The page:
In a Nutshell: Walmart continues to attract customers with its everyday low price model—both in store and online. With its online acquisitions and focus on bolstering that business, the retailer’s e-commerce sales are skyrocketing with a 60 percent increase for Walmart U.S., owing in part to a larger selection. Consumers are also responding to increased delivery options, including employee delivery and the roll out of 100 automated pickup towers. The business also received a boost from grocery with food delivering the strongest quarterly comps in five years.
Third quarter guidance is 90 cents to 98 cents. The outlook for the full-year adjusted EPS is $4.30 to $4.40, up from the previous guidance of $4.20 to $4.40. Comp sales for both Walmart U.S. and Sam’s Club, excluding fuel, are expected to be in the low single digits.
Sales: Net sales for Walmart U.S. increased by 3.3% to $78.7 billion from $76.2 billion in the prior year period. Sam’s Club was up 2.3% to $14.9 billion from $14.5 billion. Walmart International net sales dipped 1 percent to $28.3 billion from $28.6 billion.
Overall, the company saw a 1.7% increase in comp sales in the U.S., excluding fuel. Walmart U.S. achieved its 12th consecutive quarter of positive comp sales and 11th consecutive quarter of positive traffic.
Nine of 11 international markets posted positive comps, lead by Walmex, which includes Mexico and Central America, which reported a 7 percent gain in comp sales in the quarter.
Earnings: Net income fell 23.2% to $2.9 billion from $3.8 billion. Adjusted earnings per share was $1.08, performing at the top of the company’s guidance.
CEO’s Take: “We believe that we’re uniquely positioned to grow and delight customers by providing the seamless shopping experience they desire. Having stores within 10 miles of approximately 90 percent of the U.S. population allows us to serve customers in ways that are most convenient for them,” said Doug McMillon, Walmart president and CEO.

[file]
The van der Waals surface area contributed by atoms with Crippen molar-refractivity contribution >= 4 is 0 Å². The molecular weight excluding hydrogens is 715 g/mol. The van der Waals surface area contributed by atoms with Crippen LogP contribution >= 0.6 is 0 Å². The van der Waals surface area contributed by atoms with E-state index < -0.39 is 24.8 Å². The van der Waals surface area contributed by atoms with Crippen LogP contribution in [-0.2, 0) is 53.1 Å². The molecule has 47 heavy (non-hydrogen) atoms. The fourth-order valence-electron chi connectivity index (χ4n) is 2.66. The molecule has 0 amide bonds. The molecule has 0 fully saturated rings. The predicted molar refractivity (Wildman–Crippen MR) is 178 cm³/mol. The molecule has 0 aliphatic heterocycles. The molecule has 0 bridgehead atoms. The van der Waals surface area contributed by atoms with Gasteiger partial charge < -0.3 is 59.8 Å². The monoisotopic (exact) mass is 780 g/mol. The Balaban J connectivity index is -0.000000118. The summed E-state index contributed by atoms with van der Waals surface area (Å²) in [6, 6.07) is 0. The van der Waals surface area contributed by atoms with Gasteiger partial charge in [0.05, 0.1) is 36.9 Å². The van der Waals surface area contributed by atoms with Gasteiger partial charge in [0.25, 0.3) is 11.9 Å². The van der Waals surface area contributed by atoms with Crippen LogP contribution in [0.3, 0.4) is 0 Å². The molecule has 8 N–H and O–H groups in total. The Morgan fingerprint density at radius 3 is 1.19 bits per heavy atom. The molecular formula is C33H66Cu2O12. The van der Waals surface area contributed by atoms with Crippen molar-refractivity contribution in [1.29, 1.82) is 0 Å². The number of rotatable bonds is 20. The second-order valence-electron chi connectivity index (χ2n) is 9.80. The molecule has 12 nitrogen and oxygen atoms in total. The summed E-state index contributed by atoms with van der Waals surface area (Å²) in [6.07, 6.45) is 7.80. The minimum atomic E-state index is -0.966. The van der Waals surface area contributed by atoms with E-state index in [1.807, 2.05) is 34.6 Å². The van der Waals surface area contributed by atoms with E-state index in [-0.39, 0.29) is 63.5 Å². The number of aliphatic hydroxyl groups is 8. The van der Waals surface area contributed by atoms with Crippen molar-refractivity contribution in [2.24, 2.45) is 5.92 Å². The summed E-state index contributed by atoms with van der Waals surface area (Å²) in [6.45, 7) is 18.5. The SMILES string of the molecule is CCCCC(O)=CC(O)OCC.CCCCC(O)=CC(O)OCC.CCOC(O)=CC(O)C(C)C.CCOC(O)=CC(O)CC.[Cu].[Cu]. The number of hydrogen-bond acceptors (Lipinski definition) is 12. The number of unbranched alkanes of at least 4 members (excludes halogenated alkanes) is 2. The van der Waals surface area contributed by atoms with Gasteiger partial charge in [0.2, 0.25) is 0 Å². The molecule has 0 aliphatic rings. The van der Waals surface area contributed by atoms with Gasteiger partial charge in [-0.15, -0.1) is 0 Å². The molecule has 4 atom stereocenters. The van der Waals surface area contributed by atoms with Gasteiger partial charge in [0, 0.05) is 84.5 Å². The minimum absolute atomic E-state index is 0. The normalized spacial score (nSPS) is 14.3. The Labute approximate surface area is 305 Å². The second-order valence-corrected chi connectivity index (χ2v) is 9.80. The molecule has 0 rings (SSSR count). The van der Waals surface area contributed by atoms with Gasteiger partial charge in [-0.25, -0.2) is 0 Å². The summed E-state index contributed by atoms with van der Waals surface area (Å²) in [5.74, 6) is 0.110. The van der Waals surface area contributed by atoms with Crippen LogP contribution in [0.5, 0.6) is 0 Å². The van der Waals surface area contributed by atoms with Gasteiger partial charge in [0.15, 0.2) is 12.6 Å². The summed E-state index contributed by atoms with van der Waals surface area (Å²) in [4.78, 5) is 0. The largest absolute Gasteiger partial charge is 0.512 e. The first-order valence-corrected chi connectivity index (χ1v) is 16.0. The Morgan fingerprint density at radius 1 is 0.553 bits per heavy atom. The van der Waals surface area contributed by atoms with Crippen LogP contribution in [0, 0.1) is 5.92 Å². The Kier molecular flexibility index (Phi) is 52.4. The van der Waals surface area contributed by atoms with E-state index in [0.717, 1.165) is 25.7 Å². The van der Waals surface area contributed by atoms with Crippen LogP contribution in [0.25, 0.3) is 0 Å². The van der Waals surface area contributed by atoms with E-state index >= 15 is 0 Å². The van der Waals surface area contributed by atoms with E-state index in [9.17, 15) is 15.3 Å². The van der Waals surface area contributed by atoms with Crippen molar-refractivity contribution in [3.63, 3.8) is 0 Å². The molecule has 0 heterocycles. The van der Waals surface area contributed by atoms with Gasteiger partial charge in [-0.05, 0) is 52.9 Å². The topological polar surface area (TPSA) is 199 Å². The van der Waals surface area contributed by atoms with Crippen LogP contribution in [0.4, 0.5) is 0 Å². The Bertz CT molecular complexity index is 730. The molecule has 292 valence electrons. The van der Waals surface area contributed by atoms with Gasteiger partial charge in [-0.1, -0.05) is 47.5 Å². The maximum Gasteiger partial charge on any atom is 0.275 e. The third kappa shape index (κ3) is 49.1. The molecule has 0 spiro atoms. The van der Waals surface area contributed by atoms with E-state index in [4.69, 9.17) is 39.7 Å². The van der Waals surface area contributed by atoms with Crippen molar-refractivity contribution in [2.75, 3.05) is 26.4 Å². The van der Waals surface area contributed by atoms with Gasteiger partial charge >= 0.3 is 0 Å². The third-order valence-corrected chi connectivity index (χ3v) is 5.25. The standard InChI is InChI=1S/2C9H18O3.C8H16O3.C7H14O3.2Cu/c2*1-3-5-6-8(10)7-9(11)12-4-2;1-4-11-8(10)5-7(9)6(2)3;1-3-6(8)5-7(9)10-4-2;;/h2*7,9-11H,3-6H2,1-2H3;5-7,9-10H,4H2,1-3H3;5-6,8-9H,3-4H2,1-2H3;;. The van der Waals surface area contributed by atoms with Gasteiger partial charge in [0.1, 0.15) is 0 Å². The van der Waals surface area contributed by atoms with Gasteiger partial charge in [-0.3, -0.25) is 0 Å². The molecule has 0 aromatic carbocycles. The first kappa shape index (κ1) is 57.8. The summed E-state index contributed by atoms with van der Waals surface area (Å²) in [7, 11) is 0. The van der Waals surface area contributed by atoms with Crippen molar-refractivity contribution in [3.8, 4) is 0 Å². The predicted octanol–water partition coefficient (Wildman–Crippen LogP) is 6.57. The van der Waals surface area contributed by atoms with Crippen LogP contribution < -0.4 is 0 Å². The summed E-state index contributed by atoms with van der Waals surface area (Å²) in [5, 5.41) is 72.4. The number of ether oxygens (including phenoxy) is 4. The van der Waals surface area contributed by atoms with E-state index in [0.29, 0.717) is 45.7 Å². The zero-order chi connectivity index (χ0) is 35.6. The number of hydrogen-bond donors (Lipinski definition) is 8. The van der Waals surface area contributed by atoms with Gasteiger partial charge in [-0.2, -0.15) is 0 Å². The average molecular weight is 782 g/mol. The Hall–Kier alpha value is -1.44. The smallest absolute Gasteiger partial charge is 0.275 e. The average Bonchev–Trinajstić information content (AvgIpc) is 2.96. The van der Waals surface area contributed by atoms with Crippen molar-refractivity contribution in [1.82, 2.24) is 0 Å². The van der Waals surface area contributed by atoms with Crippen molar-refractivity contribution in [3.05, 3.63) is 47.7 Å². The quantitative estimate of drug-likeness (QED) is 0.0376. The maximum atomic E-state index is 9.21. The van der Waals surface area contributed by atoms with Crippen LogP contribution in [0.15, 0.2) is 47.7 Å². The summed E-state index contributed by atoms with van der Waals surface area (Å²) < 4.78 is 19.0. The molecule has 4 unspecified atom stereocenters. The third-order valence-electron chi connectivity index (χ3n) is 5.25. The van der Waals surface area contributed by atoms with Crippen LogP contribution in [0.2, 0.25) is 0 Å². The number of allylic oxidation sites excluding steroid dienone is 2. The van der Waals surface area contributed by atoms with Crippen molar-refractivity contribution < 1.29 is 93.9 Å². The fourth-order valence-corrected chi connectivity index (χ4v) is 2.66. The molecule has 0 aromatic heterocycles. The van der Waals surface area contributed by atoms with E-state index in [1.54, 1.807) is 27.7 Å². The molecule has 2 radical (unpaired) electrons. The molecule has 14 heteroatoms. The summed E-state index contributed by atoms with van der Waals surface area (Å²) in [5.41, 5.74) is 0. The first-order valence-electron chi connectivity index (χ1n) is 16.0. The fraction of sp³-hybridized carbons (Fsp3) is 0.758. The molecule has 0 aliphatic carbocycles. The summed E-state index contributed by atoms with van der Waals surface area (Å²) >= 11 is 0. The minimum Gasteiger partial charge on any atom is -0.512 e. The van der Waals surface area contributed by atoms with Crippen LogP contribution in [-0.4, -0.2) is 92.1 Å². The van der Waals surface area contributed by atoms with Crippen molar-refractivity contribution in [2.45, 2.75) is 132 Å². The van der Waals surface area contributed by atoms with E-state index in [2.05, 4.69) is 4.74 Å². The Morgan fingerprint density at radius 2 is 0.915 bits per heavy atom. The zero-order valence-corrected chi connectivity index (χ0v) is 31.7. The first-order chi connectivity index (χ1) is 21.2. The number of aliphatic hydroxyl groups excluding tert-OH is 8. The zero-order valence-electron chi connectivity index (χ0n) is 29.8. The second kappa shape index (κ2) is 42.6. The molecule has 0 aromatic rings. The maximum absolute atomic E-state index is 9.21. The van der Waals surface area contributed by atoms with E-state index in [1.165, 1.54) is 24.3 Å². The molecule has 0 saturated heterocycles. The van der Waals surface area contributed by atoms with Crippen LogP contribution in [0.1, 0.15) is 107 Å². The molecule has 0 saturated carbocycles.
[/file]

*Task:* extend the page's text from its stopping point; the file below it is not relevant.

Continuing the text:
In a Nutshell: Bon-Ton continued to rack up losses but at a smaller margin in the second quarter. Bright spots in the business were fine jewelry, young men’s, denim, and big and tall, while Under Armour, Tommy Hilfiger and Vera Bradley performed well.
Going forward, the company plans to change its merchandising strategy, including expanding in gifting with the launch of FAO Schwartz and expanding Discovery Kids product; dominating cold weather merchandise with in-season buys and a glove and beanie bar; enhancing activewear, including more Under Armour product, the launch of Adidas kids and Champion across all categories; focusing on denim trends; and growing private and exclusive brands from 17 percent penetration to 25 percent over the next several years.
For the full year, the company expects losses per share to be in the $2.08 to $2.59 and adjusted EBITDA to be in the range of $115 million to $125 million. The Bon-Ton has adjusted its comp sales outlook to a 3.5% to 4.5% decrease.
Sales: Comp store sales decreased by 6.1%, compared to the prior year period. Total sales dropped 7 percent to $504.4 million, from $542.4 million. Sales via its e-commerce, mobile and Let Us Find it customer service program were up by double digits.
Earnings: The Bon-Ton reported a net loss of $33.2 million, compared to a net loss of $38.7 million during the same period last year.
CEO’s Take: “Looking forward, we will focus on efforts to further enhance our merchandise assortment with an emphasis on our targeted growth categories, refine our marketing strategy to increase traffic and customer engagement, and drive growth in our omnichannel business. In addition, we expect to achieve further cost reductions through the continued rollout of our profit improvement initiative. We believe that these actions will drive improved performance in the back half of the year,” said William Tracy, incoming Bon-Ton president and CEO.